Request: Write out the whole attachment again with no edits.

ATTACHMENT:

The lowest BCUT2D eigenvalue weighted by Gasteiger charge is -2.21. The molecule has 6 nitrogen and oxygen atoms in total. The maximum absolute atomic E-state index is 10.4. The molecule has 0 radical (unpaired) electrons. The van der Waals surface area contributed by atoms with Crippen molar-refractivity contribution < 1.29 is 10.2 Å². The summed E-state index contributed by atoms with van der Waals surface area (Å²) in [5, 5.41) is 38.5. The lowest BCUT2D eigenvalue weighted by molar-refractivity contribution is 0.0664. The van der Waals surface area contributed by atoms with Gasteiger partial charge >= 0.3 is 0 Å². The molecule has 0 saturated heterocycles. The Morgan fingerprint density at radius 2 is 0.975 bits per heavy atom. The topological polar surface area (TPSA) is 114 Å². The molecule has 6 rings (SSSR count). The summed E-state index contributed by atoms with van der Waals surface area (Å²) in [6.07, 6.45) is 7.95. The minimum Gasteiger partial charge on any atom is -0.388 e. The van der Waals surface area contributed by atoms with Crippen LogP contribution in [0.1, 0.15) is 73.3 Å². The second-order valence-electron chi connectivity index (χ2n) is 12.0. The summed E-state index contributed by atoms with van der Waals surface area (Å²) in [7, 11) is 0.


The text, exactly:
The lowest BCUT2D eigenvalue weighted by Gasteiger charge is -2.21. The molecule has 6 nitrogen and oxygen atoms in total. The maximum absolute atomic E-state index is 10.4. The molecule has 0 radical (unpaired) electrons. The van der Waals surface area contributed by atoms with Crippen molar-refractivity contribution < 1.29 is 10.2 Å². The summed E-state index contributed by atoms with van der Waals surface area (Å²) in [5, 5.41) is 38.5. The lowest BCUT2D eigenvalue weighted by molar-refractivity contribution is 0.0664. The van der Waals surface area contributed by atoms with Gasteiger partial charge >= 0.3 is 0 Å². The molecule has 0 saturated heterocycles. The Morgan fingerprint density at radius 2 is 0.975 bits per heavy atom. The topological polar surface area (TPSA) is 114 Å². The molecule has 6 rings (SSSR count). The summed E-state index contributed by atoms with van der Waals surface area (Å²) in [6.07, 6.45) is 7.95. The minimum Gasteiger partial charge on any atom is -0.388 e. The van der Waals surface area contributed by atoms with Crippen LogP contribution in [0.1, 0.15) is 73.3 Å². The second-order valence-electron chi connectivity index (χ2n) is 12.0. The summed E-state index contributed by atoms with van der Waals surface area (Å²) in [7, 11) is 0.